While Olympic athletes can sometimes seem superhuman, at least one central figure at Friday’s opening ceremony of the 2018 Olympic Winter Games in PyeongChang, South Korea, will not be human at all. This year’s official Olympic mascot, Soohorang, is a white tiger. And, while Soohorang is new to the scene, there are centuries of history behind why the tiger was chosen to represent these particular Winter Olympic Games.
Unpacking the mascot’s name will tell you a lot already. In Korean, “Sooho” means protection, symbolizing “the protection offered to the athletes, spectators and other participants of the 2018 Games,” according to the official Olympics website. The final syllable, “rang,” comes from the Korean word for “tiger,” which is “Ho-rang-i.” And as a nod to the host city, it’s also part of the title of a traditional folk song of the province in which PyeongChang is located.
In fact, Siberian (or Amur) tigers are one of the folk symbols most closely associated with Korean culture, and their association with protection has evolved over the course of centuries. For example, the protective function of the tiger is on display at the royal tombs of the Joseon Dynasty, where stone tiger statues “protect” the tombs, which are a UNESCO World Heritage site. The tombs contain the remains of kings and queens dating back to the 15th century and are considered in the best condition of the sites for ancestral worship in the country. The color of the tiger is also considered significant. White tigers have been seen as sacred guardians in Korean folklore, so ancient Koreans designed talismans shaped like tigers to ward off evil spirits.
In the early 20th century, the tiger’s protective role took on a new level of meaning. Koreans seized upon it as a symbol of ethnic pride and identity when the country was a Japanese colony, between 1910 and 1945, as historians Joseph Seeley and Aaron Skabelund explained in a 2015 Environmental History journal article on the topic. They cite a 1908 editorial that “expressed the hope that images of the peninsula as a tiger, the ‘fiercest and strongest of all creatures,’ could help cultivate the ‘will and spirit (chigi)’ of young Koreans.”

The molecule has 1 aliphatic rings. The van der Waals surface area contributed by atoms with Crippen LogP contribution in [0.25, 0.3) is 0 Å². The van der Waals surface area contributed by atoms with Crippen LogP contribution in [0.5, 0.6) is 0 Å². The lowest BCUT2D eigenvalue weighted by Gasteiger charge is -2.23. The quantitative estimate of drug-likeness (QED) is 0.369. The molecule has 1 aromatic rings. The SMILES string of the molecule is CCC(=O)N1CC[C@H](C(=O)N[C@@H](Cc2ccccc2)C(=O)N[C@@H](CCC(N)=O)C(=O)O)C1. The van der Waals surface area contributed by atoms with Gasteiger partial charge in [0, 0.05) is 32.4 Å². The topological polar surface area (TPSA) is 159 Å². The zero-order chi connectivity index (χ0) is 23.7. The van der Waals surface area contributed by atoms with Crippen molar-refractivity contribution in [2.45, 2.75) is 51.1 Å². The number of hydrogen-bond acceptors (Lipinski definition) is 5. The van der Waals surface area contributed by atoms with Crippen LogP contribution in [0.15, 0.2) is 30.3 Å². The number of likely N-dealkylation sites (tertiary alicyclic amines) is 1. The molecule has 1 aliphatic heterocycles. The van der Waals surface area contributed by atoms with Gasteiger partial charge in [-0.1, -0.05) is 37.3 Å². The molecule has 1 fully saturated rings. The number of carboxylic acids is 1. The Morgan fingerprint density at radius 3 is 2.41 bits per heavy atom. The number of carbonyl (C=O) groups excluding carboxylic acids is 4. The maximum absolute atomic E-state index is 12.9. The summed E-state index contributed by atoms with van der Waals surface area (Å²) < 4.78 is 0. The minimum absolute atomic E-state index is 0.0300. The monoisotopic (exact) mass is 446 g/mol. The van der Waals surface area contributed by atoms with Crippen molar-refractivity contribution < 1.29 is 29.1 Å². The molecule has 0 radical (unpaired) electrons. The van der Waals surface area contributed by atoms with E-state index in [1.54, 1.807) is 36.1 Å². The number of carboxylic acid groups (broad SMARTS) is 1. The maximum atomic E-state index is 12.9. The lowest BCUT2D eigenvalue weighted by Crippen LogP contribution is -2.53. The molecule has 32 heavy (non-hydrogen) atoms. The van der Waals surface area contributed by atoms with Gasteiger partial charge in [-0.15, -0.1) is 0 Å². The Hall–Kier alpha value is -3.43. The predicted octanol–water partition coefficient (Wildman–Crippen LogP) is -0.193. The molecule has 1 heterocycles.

Today, with South Korea a thriving and independent nation, the tiger is still seen as a nationalistic symbol of economic strength, representing “the urban and aggressively successful modern South Korean economy,” as Asia Society has put it.
Some believe the tiger became the symbol of Korea because the Korean peninsula is shaped like a tiger. (Just look at Google Images.) Yet, while depictions of tigers aren’t heard to find in Korea, the actual animals are. Early-20th century hunters are largely to blame —and South Korea was still importing tiger bones for medicinal purposes until that was banned in 1993 — but the situation may be changing.
For decades, not a single wild tiger sighting was reported in the Baekdudaegan mountain range on the southern Korean Peninsula, after the last known example was captured at Gyeongju nearby in 1921. In Jan. 2017, the country’s forest service released a pair of tigers donated by China into a new specially designed breeding ground. “[E]xtermination encouraged an increased feeling of closeness and affinity for the animal,” as Seeley and Skabelund wrote. “Nostalgia for tigers in modern South Korea have led some to consider bringing them back, though ultimately the difficulties of reintroducing Asia’s largest predator into one of the world’s most densely populated regions has imposed limits on what that means.” In fact, scientists may have a better shot spotting the animals in North Korea. In 2015, Russian scientists from Moscow’s Natural Resources Ministry reportedly discussed helping North Korea count the wild animals.
Tigers have a place in Korean Olympics history, too. Before Soohorang, there was Hodori, an orange tiger that the Korean public chose to represent the 1988 Summer Games in Seoul. Boasting a name that’s a portmanteau for “male tiger,” the mascot was decked out with the Olympic rings around his neck and a traditional farmer’s dance hat known as the “Sangmo” that had a S-shaped streamer standing for “Seoul” jutting out of it, according to James F. Larson’s and Heung-Soo Park’s Global Television and the Politics of the Seoul Olympics. (The authors also note that it looked so much like “Tony the Tiger” on the Frosted Flakes cereal boxes that Olympic organizers just narrowly avoided a copyright infringement suit, after agreeing not to sell the rights to the mascot to Kellogg rivals.)
In fact, the mascot did raise some awareness about the plight of the Siberian tigers.
“Zoos that had previously only housed Bengal tigers eagerly imported Siberian tigers and quickly bestowed on them the moniker of ‘Korean’ tiger,” Seeley and Skabelund wrote.
In the long-term, it will take much more than another Olympics to bring tigers back to the Korean peninsula. Experts say the best way to keep the Korean tigers alive is probably to focus on conserving the remaining estimated 450 Siberian tigers in Asia, especially Russia’s Far East. For now, however, as Soohorang is watched by Olympics fans around the globe, the tiger mascot may help his wild brethren — and, at the very least, he will add one more chapter to Korea’s centuries-long embrace of the tiger.
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